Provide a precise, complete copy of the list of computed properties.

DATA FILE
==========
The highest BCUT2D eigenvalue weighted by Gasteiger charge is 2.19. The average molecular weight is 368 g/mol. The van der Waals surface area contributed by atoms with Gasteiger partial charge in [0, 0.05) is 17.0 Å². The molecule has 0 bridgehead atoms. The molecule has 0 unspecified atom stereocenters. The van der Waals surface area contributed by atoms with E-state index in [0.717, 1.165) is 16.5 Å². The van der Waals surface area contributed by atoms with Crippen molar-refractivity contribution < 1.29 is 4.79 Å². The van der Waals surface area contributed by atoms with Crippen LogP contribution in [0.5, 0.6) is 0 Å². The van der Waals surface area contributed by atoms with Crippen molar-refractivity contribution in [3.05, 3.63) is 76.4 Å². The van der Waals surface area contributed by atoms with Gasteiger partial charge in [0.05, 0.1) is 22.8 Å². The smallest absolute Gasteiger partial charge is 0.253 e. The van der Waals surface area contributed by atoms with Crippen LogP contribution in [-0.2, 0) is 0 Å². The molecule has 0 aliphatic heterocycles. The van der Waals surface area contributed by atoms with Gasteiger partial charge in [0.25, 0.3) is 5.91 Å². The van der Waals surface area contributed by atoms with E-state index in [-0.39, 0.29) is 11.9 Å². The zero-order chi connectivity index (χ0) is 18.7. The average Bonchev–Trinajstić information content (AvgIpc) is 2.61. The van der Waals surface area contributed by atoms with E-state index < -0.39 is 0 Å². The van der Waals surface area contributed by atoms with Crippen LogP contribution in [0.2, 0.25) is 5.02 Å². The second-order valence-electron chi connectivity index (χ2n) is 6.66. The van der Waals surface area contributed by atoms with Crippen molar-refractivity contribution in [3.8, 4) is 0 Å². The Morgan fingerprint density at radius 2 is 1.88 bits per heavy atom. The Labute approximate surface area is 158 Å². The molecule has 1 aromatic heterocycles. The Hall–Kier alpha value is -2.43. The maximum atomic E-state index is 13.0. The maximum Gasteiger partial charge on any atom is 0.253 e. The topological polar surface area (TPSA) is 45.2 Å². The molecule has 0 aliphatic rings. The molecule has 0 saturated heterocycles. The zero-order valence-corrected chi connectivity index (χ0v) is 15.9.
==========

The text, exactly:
The highest BCUT2D eigenvalue weighted by Gasteiger charge is 2.19. The average molecular weight is 368 g/mol. The van der Waals surface area contributed by atoms with Gasteiger partial charge in [0, 0.05) is 17.0 Å². The molecule has 0 bridgehead atoms. The molecule has 0 unspecified atom stereocenters. The van der Waals surface area contributed by atoms with E-state index in [0.717, 1.165) is 16.5 Å². The van der Waals surface area contributed by atoms with Crippen molar-refractivity contribution < 1.29 is 4.79 Å². The van der Waals surface area contributed by atoms with Crippen LogP contribution in [0.5, 0.6) is 0 Å². The van der Waals surface area contributed by atoms with Crippen molar-refractivity contribution in [3.05, 3.63) is 76.4 Å². The van der Waals surface area contributed by atoms with Gasteiger partial charge in [0.05, 0.1) is 22.8 Å². The smallest absolute Gasteiger partial charge is 0.253 e. The van der Waals surface area contributed by atoms with Crippen LogP contribution in [-0.2, 0) is 0 Å². The molecule has 0 aliphatic heterocycles. The van der Waals surface area contributed by atoms with Gasteiger partial charge in [0.25, 0.3) is 5.91 Å². The van der Waals surface area contributed by atoms with E-state index in [-0.39, 0.29) is 11.9 Å². The zero-order chi connectivity index (χ0) is 18.7. The average Bonchev–Trinajstić information content (AvgIpc) is 2.61. The van der Waals surface area contributed by atoms with E-state index < -0.39 is 0 Å². The van der Waals surface area contributed by atoms with Crippen LogP contribution in [0.2, 0.25) is 5.02 Å². The second-order valence-electron chi connectivity index (χ2n) is 6.66. The van der Waals surface area contributed by atoms with Crippen molar-refractivity contribution in [3.8, 4) is 0 Å². The Morgan fingerprint density at radius 2 is 1.88 bits per heavy atom. The Labute approximate surface area is 158 Å². The molecule has 1 aromatic heterocycles. The Hall–Kier alpha value is -2.43. The maximum atomic E-state index is 13.0. The maximum Gasteiger partial charge on any atom is 0.253 e. The topological polar surface area (TPSA) is 45.2 Å². The molecule has 0 aliphatic rings. The molecule has 0 saturated heterocycles. The zero-order valence-corrected chi connectivity index (χ0v) is 15.9.